Dr Arif Alvi is an acquired taste. He isn’t your typical flash in the pan Pakistani politician who rides his 1,000-watt charisma to answer difficult questions. Instead, Dr Arif is that rare Pakistani politician whose substance overwhelms his style. He quotes ideas from Plato, Maulana Maududi, Marx and Thomas Piketty with equal ease. Even if you’re a resident of his constituency in Karachi’s Defence or Clifton area, you might not know that he was shot twice while protesting against Ayub Khan’s military rule. “Suddenly my hand dropped and I started bleeding,” says Dr Arif, recounting the moment he was shot right before curfew. “I held my limp hand and walked towards the hospital. My fingers were paralysed for months. I thought I would have to give up dentistry as a profession after I was shot.” The bullets remain lodged in his body to this day.
Dr Arif is arguably Pakistan’s most famous dentist-turned-politician. His journey from dentist to MNA has been colourful as he flirted with ideologies from the right, as well as the left (we forget this now, but he came of age politically when the Cold War was at its peak). After starting in politics from the grass roots as a polling agent, he joined a right-leaning religious party but soon grew disillusioned with their narrow focus at the time. “Gutter aur pani ka masla bhi woh Islami nizam lane sai theek karne ki koshish karte thay,” he shares on a lighter note. “I always felt honest leadership is the real solution to Pakistan’s problems,” he says now. During military rule, he would continue to reach new heights in his other profession, i.e., dentistry. He would go on to become president of the Pakistan Dental Association. But he says he is a politician first.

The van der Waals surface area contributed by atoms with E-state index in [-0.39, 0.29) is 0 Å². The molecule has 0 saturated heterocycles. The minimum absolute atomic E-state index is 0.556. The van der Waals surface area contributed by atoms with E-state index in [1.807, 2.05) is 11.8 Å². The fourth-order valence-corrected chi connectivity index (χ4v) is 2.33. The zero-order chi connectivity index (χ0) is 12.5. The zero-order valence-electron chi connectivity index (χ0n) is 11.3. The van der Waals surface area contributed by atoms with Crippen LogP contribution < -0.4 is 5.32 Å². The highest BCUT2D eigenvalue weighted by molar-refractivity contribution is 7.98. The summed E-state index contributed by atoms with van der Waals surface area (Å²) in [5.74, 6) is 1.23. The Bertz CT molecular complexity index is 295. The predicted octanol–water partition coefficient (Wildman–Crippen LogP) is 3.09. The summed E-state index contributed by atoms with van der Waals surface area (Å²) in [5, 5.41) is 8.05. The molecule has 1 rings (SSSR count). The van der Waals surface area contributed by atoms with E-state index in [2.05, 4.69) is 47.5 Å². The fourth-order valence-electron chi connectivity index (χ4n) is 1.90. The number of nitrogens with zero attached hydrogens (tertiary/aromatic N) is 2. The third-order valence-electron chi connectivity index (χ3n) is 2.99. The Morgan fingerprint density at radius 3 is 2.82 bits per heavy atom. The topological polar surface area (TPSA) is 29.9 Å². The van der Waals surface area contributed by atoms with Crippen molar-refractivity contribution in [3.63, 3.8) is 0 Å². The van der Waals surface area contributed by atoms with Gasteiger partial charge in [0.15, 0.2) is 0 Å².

Dr Arif is one of the founding members of the PTI and he shared a fascinating anecdote about his first presentation to Imran Khan. “I told him Pakistan needs an angry man in politics,” he says. “Someone who can channel all the injustices in the country into anger that forces change to happen.” On a lighter note, he says, he told “Khan sb that Pakistani politics needs an Amitabh Bachchan”. Imran has been his hero ever since, even in difficult times which no one remembers now. Forget about tsunamis, this was the time when the party could barely produce an electoral splash in a bath tub. Dr Arif stood his ground with the party through thick and thin. My next question to him was about sticking to the party line, even when he might disagree with it personally. For example, there are many young change-makers who want to join the PTI’s cause but might not agree with the dharna brand of politics. How does he manage his disagreements with the party?
“I have three options when I disagree with the party,” he shares. “I can leave politics, I can join another political party or I can try to improve PTI from within. I don’t agree with leaving politics because I feel personally responsible for improving the lives of street children who knock on our cars at traffic signals. And I genuinely believe PTI is the right party to bring change against the status quo. Hence I focus on improving the party from within. I will never disagree with my party in public.”
Next, I ask him about the courage it takes to be a political worker in Karachi. The most difficult time in his life came after he said a few things on television that had never been said before. Shots were fired at his house in return and his wife received calls from relatives claiming Dr Arif wouldn’t live for long. “My wife didn’t talk to me for two weeks,” says Dr Arif, the only point in the interview where he got emotional. “It was the most painful time in my life. She couldn’t look me in the eyes. She didn’t know how long I would live.”
The purpose of this article is to find and share inspirational stories about everyday Pakistani heroes. If you know someone who should be profiled, send us a tweet @Mbilallakhani. The Extraordinary Pakistanis series doesn’t argue for or against any political position. If we don’t share these stories about Pakistan, no one else will.
Published in The Express Tribune, June 25th, 2015.